Half of small businesses don't survive past five years, and salaries often make up the bulk of expenses for a small business. As such, businesses find themselves unable to meet payroll more often than you like to think. No business wants to be in this position, as associated fines and penalties stack up quickly. While, as an employee, your wages are a legal obligation for your business, a missed payroll might be a signal to begin exploring other employment options.
An employer who misses payroll is almost certainly in violation of federal or state labor laws. Although these laws vary from state to state, all employers generally are required not only to pay you at a minimum wage but also to make those payments within a certain time period. Overtime pay is an exception, since some businesses cannot calculate this until after a pay period, but businesses generally must pay this by the subsequent pay period as well. Employers that miss payrolls also likely are in violation of tax laws, as they probably are not paying payroll taxes either.
Course of Action
If you don't receive a paycheck, you first should notify your employer in writing and keep a record of that communication. Tell your employer you will file a claim if you are not paid within a week. If the response is not satisfactory, you should then file a report with the wage division of either the United States Department of Labor or your state labor department. You also can take your employer to small claims court or, if you are missing a sizable amount of wages, hire an employment lawyer. Your employer will have to cover your legal fees should you prevail in court.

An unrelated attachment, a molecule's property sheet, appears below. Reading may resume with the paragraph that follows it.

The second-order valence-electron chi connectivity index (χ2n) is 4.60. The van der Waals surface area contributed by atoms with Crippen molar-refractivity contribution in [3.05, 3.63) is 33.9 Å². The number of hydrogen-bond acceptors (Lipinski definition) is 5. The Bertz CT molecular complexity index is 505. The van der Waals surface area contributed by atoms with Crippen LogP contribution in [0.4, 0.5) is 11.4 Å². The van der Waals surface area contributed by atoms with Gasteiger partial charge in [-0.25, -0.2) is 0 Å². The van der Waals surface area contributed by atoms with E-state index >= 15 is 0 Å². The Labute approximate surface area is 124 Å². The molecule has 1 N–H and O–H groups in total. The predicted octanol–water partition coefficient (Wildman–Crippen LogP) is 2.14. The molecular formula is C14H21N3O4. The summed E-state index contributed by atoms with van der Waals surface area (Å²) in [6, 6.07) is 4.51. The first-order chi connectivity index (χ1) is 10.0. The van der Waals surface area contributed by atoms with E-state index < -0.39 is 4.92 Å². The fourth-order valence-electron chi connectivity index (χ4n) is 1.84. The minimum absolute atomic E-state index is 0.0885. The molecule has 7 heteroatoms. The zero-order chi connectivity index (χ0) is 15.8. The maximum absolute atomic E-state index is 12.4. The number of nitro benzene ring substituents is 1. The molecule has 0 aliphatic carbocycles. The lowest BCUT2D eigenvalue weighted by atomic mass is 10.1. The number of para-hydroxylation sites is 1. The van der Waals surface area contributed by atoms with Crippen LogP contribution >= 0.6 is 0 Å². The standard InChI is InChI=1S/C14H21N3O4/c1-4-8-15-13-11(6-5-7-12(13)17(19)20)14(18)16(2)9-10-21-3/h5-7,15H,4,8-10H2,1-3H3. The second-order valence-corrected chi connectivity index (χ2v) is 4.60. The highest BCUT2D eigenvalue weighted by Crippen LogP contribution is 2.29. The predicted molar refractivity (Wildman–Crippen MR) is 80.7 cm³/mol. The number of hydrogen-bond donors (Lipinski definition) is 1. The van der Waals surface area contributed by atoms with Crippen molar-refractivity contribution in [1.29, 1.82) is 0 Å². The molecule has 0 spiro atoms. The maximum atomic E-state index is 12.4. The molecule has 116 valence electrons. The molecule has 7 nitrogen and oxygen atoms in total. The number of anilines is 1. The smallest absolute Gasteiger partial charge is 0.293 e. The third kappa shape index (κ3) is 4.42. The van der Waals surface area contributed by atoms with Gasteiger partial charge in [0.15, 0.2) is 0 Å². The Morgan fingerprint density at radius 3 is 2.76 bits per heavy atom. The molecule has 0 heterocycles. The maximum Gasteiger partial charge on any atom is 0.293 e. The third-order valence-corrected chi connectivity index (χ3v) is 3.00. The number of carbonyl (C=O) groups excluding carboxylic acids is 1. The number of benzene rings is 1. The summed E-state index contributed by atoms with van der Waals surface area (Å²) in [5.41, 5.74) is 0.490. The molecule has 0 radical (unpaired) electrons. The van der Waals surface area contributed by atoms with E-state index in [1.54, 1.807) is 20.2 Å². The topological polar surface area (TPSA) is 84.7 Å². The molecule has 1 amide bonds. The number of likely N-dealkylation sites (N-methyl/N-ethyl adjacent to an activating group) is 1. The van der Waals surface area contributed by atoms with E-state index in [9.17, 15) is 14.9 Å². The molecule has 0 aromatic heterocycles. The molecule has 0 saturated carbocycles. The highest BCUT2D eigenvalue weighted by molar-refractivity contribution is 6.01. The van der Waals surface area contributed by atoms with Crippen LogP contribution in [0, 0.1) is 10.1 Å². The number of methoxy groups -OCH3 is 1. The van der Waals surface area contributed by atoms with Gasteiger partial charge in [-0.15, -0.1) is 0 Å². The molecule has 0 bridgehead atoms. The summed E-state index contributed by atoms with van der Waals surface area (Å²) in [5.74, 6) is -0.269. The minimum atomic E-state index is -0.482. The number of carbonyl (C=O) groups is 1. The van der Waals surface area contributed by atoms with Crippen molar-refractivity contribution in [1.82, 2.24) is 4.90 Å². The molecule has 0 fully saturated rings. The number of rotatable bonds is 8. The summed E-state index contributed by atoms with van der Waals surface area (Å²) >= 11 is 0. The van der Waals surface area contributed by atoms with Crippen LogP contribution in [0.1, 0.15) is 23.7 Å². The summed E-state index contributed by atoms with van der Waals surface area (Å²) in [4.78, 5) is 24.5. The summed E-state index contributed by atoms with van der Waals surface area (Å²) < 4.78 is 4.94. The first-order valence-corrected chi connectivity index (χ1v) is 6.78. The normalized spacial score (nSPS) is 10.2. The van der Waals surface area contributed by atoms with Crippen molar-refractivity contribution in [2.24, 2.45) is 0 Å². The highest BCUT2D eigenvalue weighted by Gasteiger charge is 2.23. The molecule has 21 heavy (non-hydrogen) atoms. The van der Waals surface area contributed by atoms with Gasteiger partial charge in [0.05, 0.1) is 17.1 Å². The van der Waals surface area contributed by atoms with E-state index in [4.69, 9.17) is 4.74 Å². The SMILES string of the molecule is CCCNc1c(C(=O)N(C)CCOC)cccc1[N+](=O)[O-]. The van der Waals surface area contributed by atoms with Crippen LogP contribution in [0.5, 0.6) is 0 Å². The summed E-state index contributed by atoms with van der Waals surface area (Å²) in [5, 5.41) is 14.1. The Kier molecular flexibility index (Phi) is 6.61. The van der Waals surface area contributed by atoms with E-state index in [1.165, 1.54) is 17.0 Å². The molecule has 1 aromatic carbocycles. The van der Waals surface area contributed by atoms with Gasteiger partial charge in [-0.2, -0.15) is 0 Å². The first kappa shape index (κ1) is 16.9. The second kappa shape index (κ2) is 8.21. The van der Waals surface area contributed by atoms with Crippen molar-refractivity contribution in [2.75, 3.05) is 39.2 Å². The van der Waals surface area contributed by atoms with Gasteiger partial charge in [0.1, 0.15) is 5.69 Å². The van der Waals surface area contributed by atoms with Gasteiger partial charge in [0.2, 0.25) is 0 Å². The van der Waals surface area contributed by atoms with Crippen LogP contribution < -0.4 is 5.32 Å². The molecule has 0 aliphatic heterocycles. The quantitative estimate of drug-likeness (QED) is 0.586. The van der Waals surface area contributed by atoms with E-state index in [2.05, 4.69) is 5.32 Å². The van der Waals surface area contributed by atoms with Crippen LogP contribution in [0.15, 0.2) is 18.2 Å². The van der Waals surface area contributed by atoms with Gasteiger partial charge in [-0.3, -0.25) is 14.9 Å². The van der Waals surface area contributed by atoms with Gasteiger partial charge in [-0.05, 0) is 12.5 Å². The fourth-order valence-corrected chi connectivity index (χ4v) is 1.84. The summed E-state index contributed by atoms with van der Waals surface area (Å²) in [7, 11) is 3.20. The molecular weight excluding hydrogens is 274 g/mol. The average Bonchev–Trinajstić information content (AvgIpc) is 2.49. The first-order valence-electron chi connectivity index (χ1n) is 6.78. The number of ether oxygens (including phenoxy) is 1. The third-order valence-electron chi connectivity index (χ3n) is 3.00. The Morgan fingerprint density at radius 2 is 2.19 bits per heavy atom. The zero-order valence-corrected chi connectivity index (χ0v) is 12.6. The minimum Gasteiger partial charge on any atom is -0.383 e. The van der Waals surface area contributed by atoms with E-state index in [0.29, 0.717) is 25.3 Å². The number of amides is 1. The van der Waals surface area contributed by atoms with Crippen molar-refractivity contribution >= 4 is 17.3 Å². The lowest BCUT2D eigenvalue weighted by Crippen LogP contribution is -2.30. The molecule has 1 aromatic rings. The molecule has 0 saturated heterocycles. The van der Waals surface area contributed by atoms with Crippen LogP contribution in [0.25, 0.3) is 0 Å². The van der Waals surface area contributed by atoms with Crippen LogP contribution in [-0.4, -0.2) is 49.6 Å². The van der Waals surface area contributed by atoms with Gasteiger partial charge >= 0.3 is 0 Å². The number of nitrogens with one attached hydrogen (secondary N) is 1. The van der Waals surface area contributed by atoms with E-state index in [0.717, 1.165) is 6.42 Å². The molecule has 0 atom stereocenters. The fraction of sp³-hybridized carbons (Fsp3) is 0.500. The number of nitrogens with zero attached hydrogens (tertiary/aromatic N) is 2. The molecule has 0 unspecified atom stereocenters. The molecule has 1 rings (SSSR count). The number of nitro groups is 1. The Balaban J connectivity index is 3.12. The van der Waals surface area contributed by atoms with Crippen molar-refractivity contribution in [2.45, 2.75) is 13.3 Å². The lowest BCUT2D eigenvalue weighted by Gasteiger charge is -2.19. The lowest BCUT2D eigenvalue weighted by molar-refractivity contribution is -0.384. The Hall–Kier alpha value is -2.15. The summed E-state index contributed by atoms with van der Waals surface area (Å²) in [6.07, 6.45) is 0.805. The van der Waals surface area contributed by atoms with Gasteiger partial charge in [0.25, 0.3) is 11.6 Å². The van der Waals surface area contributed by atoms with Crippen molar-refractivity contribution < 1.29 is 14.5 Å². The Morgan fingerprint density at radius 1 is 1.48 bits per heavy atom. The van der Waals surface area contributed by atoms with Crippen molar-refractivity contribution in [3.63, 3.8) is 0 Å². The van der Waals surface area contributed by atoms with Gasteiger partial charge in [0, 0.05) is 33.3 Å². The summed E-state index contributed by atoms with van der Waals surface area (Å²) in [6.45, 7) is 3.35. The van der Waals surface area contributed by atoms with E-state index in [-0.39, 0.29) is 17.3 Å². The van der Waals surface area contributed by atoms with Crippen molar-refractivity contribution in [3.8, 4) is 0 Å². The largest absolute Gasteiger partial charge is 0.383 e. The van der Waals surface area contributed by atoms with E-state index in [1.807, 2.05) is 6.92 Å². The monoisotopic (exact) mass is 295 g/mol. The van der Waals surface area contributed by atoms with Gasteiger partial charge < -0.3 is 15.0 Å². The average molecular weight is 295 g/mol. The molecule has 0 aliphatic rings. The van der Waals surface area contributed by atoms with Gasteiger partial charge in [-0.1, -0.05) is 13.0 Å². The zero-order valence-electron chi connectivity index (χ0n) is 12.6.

If you suspect your employer missing payroll was more than a one-time error or cash flow problem, you might take it as a cue to dust off your resume and start looking into employment elsewhere. Because of penalties, potential lawsuits and tax implications of missing payroll, it's often an indicator that a company's finances are in critical condition. The next step often is furloughs -- asking employees to take unpaid leave -- wage cuts, layoffs or bankruptcy. While unpaid wages usually receive high priority in bankruptcy settlements, they will be behind secured debts such as money owed banks, and you might end up with pennies to the dollar on your earned wages.
Employers should tap any resource possible to avoid missing payroll, even if they have to liquidate personal assets or dig into their own savings. One possible solution is asking the highest-paid employees to wait on payment if this is sufficient to cover the rest of the employees. It's not legal in most states, however, to pay employees only a portion of their wages. If employers project a problem meeting payroll, they should notify their employees as far in advance as possible. This can mitigate later problems, as many employees will take it as a cue to seek employment elsewhere before payroll problems reach critical mass.